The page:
Hey there, time traveller!
This article was published 22/6/2013 (1303 days ago), so information in it may no longer be current.
As the gates of the 2013 Red River Exhibition, celebrating its 61st year, close tonight, thousands of teenagers will have passed through over the 10-day run. Teens have always been a mainstay for the Ex.
Back in 1965 when the popular annual summer fair was held around the Winnipeg Blue Bombers football stadium behind Polo Park, Ex organizers created what was heralded as Canada's first ever Teen Fair. Situated in the east parking lot of the Arena, Teen Fair was the brainchild of Barney Shane and Al Blanc, two enterprising young local entrepreneurs who sought to tap into the burgeoning youth market at the height of Beatlemania and catch the excitement local live bands generated. They planned to take the concept national following its Winnipeg debut.
In a fenced-in circular area, some forty booths were set up offering various teen-oriented activities and promotions. Opening each day at noon, the real attractions were the three stages boasting non-stop live bands from 6 p.m. to midnight. Sponsored by radio station CKRC, IGA Foods, and Monarch Wear, whose locally-produced Tee Jay jeans were the hippest threads in town, the entertainment featured some of the city's top bands, including The Quid, Crescendos (shortly to leave Winnipeg for Liverpool), Shondels, Vaqueros, Pallbearers, and D.G.N. and the Unchained.
"It was a real thrill for us to be playing at the Ex," notes Ron Simenik of the Vaqueros. "As kids, we had all gone to the Ex." The format fostered a bit of competition between the groups. "It was a strange situation because they had bands facing each other and it felt like a battle of the bands," laughs Crescendos drummer Vance Masters. "It was fast-paced because while one band was playing, the other would be setting up. There were lots of kids and everyone was having fun." A dance area was designated in front of each stage as teens boogalooed to the beat. "We played all the wild tunes right away," recalls Simenik. "Kids were dancing all over the place."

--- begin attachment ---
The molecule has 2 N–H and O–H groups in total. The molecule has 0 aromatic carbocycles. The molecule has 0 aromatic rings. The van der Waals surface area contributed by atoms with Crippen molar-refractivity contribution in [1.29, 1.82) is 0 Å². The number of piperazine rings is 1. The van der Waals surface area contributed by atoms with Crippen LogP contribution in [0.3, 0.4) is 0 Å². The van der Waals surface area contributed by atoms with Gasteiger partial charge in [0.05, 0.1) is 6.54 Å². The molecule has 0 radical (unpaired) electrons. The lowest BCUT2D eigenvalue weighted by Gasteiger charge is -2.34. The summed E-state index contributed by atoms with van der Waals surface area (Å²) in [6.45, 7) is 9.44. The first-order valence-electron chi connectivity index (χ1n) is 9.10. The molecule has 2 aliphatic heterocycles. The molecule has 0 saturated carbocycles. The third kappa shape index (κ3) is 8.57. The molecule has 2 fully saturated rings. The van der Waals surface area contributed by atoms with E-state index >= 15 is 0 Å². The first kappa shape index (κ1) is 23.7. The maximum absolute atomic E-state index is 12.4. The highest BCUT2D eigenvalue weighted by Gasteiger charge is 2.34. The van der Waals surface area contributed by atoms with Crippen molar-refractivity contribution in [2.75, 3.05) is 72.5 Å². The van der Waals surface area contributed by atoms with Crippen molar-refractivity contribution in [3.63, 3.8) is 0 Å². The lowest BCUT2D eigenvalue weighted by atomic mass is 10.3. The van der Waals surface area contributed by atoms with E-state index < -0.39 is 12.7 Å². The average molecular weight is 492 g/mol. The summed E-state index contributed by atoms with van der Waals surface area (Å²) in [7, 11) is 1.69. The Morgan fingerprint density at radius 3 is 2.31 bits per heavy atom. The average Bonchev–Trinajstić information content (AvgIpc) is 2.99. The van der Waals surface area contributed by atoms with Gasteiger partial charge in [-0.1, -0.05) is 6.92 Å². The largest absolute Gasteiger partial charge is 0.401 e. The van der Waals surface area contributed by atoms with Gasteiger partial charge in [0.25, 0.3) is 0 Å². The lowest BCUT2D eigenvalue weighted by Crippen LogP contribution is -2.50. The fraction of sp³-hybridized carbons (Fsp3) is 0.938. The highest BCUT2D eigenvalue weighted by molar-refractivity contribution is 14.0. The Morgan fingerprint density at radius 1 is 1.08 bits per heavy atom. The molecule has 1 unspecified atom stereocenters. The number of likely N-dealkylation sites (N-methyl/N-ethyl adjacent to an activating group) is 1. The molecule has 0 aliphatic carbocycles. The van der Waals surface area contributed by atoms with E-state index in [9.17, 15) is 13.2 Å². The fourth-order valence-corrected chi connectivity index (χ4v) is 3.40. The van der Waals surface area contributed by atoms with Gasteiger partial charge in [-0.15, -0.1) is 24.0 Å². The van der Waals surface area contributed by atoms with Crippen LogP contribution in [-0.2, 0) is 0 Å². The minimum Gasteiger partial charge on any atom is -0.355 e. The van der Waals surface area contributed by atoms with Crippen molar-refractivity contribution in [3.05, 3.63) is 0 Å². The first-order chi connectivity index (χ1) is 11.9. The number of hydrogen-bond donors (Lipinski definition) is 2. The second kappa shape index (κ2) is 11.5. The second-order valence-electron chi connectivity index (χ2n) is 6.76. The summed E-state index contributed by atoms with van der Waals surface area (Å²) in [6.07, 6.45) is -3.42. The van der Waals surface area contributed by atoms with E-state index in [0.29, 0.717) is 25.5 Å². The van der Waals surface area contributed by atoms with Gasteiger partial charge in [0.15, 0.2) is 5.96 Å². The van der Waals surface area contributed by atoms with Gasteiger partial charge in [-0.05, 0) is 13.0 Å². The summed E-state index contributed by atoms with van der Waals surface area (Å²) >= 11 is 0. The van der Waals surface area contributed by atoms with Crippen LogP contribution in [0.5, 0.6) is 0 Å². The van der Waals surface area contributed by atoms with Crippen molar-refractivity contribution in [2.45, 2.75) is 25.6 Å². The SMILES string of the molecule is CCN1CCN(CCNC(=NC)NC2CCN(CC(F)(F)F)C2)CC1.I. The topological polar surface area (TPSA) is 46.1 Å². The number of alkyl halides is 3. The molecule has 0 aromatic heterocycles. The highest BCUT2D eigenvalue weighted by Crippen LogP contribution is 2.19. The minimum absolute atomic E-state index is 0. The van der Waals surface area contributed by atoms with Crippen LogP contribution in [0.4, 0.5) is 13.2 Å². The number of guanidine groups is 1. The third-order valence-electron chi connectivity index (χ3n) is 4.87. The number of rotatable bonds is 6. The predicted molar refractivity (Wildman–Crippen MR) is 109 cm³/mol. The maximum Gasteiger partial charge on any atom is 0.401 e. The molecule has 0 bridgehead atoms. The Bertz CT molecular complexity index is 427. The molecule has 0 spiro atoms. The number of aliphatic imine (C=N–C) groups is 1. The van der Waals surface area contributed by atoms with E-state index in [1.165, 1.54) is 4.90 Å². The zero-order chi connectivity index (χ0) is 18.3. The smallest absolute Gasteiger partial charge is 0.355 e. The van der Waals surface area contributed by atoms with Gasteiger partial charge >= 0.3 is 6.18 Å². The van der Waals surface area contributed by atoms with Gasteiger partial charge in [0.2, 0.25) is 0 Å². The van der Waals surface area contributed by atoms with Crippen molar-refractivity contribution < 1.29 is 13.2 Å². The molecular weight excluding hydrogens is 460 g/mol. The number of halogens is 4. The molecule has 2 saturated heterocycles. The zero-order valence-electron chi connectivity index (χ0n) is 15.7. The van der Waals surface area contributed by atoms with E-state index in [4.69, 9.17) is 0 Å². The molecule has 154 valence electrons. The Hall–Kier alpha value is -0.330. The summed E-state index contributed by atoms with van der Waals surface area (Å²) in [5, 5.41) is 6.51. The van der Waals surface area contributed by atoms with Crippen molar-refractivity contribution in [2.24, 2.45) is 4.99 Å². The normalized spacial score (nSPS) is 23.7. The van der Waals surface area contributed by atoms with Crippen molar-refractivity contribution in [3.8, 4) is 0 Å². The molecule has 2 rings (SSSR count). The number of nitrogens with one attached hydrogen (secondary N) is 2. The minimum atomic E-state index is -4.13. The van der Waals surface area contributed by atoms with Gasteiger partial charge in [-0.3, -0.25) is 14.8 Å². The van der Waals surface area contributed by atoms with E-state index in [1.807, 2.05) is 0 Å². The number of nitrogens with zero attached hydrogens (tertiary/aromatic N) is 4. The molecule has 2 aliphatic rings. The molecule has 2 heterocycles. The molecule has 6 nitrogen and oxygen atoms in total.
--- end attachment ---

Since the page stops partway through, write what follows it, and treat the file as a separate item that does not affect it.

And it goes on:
"It was a huge boost to the local talent to have that exposure," says Crescendos singer Glenn MacRae. "Not only for people from the city but for all the rural people who came in for the Ex and didn't otherwise get a chance to see all these local bands. It really helped the 'star appeal' of the local groups."
"Everyone went to see the bands," remembers Gloria Benoit. "We went every night and would all stand in front and watch them." Ex organizers estimated some 20,000 teens took in the Teen Fair from June 18 to 26, despite the occasional downpour.
Besides the music, the Teen Fair included a tomato throw (five tosses for a quarter), a slot car racing track operated by Cross Country Raceways, and the ever-popular car bash, where teens armed with sledgehammers took out their frustrations on three dilapidated jalopies. But it wasn't all mindless thrills. Various businesses and educational institutions like the Manitoba Commercial College and Junior Achievement manned information booths.
A nightly draw of a transistor radio was offered as well as the grand prize, a Ducati motorcycle. CKRC radio personalities such as Doc Steen, Boyd Kozak and Harry Taylor served as rotating hosts each evening, giving away dozens of 45s. The station also ran a contest. The coveted prize up for grabs: the four Beatles' autographs, which were procured during the Fab Four's brief refueling stop in Winnipeg the previous summer. Seventeen-year-old Benoit was the elated winner.
"I probably put my name in the drum about a hundred times," she chuckles. "They made the draw the next day on the radio and Boyd Kozak showed up at my house that morning with the autographs."
On the final day, popular CJAY television show Teen Dance Party broadcast live from the site. There was even a beauty pageant, culminating in the crowning of Miss Teen Fair.
Teen Fair returned the following year, though on a slightly smaller scale with three bands -- The Orfans with their dyed blond hair and white guitars, The Shondels, and Toronto band The Secrets -- on one stage and fewer booths and displays. Somewhere I have a photo of me star-struck in my fur vest standing beside Orfans' Danny Holmes and Boots Loreque. Monarch Wear used the event to promote its new line of Tee Kay jeans ("J is out, K is in!") with the opportunity to meet Miss Tee Kay, diminutive singer Lucille Emond, in person. Miss Community Club was crowned on the final night.
Renamed Shindig-A-Go-Go in 1967, the magic was nonetheless gone. Although the Ex continued to feature local bands in various locations over the next few years they never recaptured the excitement of Teen Fair. "It was a very unique event and very well attended," reflects Glenn MacRae.
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